I would rather not restore from an older back up if I don't have to. Like I said, loosing data from this table is not the end of the world. Loosing data from other tables would be less desirable. More than 90% of the data gets in to the db via automated processes from outside our building. Those sources will queue the data if we go off-line and start sending again when we come back up. So even though we were down for 3 or 4 hours, we may have actually lost no data. If I restore from a back up from last week before the corruption occurred we would loose data.

This table was created by the vendor. There are 8 indexes on the table. Six are non-unique, non-clustered, and two are unique, clustered. When I do a select top 1 * and order by 2 fields that make up one of the indexes - one being created_date - the query returned 1 row with no errors. I ran a number of other queries on the table with no errors.

Greg
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nigelrivett
Flowing Fount of Yak Knowledge

United Kingdom
3383 Posts

Posted - 02/13/2013 :  12:09:08  Show Profile  Visit nigelrivett's Homepage  Reply with Quote
Then try following the process I suggested above.
If the data is just inserted by date then maybe you can also get historic data from an older backup if you aren't able to access enough on this version.

==========================================
Cursors are useful if you don't know sql.
SSIS can be used in a similar way.
Beer is not cold and it isn't fizzy.
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GregDDDD
Posting Yak Master

120 Posts

Posted - 02/13/2013 :  12:30:10  Show Profile  Reply with Quote
Sounds good. If I do attempt a repair with CHECKDB (dbname, repair_allow_data_loss) can this be done on a live db or will it be taken off-line. I've never used this feature before.

I just ran this query

SELECT convert(varchar(2), [DATE_CREATED], 101) + right(convert(varchar(10), [DATE_CREATED], 101), 4), COUNT(SEQUENCE_ID)
FROM [dbo].[MESSAGE]
group by convert(varchar(2), [DATE_CREATED], 101) + right(convert(varchar(10), [DATE_CREATED], 101), 4)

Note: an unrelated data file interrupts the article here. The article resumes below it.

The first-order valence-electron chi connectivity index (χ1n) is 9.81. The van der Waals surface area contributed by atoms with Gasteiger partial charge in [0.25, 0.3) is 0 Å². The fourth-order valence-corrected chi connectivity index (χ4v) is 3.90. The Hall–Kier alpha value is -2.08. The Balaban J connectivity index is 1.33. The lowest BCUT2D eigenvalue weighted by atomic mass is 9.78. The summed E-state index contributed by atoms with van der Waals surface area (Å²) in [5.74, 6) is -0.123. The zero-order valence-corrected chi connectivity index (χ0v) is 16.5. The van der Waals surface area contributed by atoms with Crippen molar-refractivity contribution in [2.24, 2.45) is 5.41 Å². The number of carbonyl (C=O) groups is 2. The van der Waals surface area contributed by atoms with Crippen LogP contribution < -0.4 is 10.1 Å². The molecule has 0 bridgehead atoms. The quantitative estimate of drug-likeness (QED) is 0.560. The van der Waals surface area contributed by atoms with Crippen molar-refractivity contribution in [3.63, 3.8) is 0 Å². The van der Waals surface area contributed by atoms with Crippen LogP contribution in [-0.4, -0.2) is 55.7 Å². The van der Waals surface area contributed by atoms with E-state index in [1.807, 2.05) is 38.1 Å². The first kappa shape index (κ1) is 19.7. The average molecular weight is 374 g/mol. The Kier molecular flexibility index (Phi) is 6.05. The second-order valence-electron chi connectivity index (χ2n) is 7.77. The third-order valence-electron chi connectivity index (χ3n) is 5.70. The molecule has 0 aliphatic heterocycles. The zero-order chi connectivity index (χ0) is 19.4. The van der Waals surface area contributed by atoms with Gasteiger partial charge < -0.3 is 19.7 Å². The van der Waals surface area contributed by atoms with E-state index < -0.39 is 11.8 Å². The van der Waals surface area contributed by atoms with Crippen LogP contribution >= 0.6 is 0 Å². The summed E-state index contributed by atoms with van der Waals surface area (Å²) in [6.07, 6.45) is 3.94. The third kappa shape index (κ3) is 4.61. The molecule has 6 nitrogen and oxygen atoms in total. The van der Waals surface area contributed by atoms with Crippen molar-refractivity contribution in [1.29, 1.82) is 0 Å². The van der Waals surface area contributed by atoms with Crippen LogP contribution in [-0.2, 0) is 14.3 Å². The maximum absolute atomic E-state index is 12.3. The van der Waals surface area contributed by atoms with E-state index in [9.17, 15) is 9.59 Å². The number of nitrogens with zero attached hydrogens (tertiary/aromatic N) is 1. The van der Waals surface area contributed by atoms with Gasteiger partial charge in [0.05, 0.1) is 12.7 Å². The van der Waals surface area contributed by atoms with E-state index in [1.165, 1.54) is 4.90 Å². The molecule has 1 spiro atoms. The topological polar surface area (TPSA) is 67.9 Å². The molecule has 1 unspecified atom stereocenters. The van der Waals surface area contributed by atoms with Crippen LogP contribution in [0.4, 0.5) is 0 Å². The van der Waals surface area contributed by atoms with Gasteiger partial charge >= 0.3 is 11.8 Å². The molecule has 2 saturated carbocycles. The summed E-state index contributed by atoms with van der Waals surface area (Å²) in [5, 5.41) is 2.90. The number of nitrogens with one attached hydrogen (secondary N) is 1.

To get a count of records by month. It ran fine. I thought maybe I would have issues if the data was corrupted.

Greg
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GregDDDD
Posting Yak Master

120 Posts

Posted - 02/13/2013 :  17:56:48  Show Profile  Reply with Quote
In case anyone stumbles on to this thread, I did need to put the db into single user mode to make the repair. I tried this first on a back up and I will make the real repairs tomorrow morning.

Before I started I ran the query above to get row counts, grouped by month, and then ran the query after the repair. There was data loss from the current month, but it was less than one half of one percent. I would have lost more had I gone back to an uncorrupted db from last week, so I am happy.


USE master;
GO
ALTER DATABASE {db name}
SET SINGLE_USER
WITH ROLLBACK IMMEDIATE;
GO
Use {db name};
DBCC CHECKDB ({db name}, REPAIR_ALLOW_DATA_LOSS)

dbcc checktable ({table name})



Thanks once again for the help.

Greg

Edited by - GregDDDD on 02/13/2013 17:58:26
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GregDDDD
Posting Yak Master

120 Posts

Posted - 02/13/2013 :  18:02:14  Show Profile  Reply with Quote
I take that back, we gained rows! I wasn't expecting that.

Greg
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jayismyson
Starting Member

China
4 Posts

Posted - 03/20/2013 :  02:26:46  Show Profile  Reply with Quote
one being created_date - the query returned 1 row with no errors. I ran a number of other queries on the table with no errors.


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davegeeit
Starting Member

11 Posts

Posted - 03/21/2013 :  02:26:58  Show Profile  Reply with Quote
In order to resolve such issues of SQL Server in an efficient manner, RecoveryFIX for SQL Database Recovery is one such proficient third party tool. By using this tool, you can easily recover your lost, corrupt or inaccessible SQL database files from all the versions of the corrupt Microsoft SQL server.

Thanks